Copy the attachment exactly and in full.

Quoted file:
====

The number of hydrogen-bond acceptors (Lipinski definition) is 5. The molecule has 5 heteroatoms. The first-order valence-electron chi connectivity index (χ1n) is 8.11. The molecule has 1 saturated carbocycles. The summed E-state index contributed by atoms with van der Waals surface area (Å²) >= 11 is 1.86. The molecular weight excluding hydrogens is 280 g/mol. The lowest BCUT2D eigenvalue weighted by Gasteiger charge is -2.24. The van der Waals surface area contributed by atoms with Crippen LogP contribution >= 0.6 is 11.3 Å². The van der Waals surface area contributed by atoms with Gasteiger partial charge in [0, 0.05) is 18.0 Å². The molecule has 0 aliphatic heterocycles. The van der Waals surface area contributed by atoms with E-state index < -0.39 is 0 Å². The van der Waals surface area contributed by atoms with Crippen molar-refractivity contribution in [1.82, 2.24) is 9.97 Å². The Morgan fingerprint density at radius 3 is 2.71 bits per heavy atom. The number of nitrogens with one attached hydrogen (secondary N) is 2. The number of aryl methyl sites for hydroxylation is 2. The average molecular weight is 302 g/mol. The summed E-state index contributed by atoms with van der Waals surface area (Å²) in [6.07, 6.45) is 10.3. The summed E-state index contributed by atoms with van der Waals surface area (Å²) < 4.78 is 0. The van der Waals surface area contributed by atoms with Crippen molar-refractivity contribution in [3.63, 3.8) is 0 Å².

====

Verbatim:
The number of hydrogen-bond acceptors (Lipinski definition) is 5. The molecule has 5 heteroatoms. The first-order valence-electron chi connectivity index (χ1n) is 8.11. The molecule has 1 saturated carbocycles. The summed E-state index contributed by atoms with van der Waals surface area (Å²) >= 11 is 1.86. The molecular weight excluding hydrogens is 280 g/mol. The lowest BCUT2D eigenvalue weighted by Gasteiger charge is -2.24. The van der Waals surface area contributed by atoms with Crippen LogP contribution >= 0.6 is 11.3 Å². The van der Waals surface area contributed by atoms with Gasteiger partial charge in [0, 0.05) is 18.0 Å². The molecule has 0 aliphatic heterocycles. The van der Waals surface area contributed by atoms with E-state index < -0.39 is 0 Å². The van der Waals surface area contributed by atoms with Crippen molar-refractivity contribution in [1.82, 2.24) is 9.97 Å². The Morgan fingerprint density at radius 3 is 2.71 bits per heavy atom. The number of nitrogens with one attached hydrogen (secondary N) is 2. The number of aryl methyl sites for hydroxylation is 2. The average molecular weight is 302 g/mol. The summed E-state index contributed by atoms with van der Waals surface area (Å²) in [6.07, 6.45) is 10.3. The summed E-state index contributed by atoms with van der Waals surface area (Å²) < 4.78 is 0. The van der Waals surface area contributed by atoms with Crippen molar-refractivity contribution in [3.63, 3.8) is 0 Å².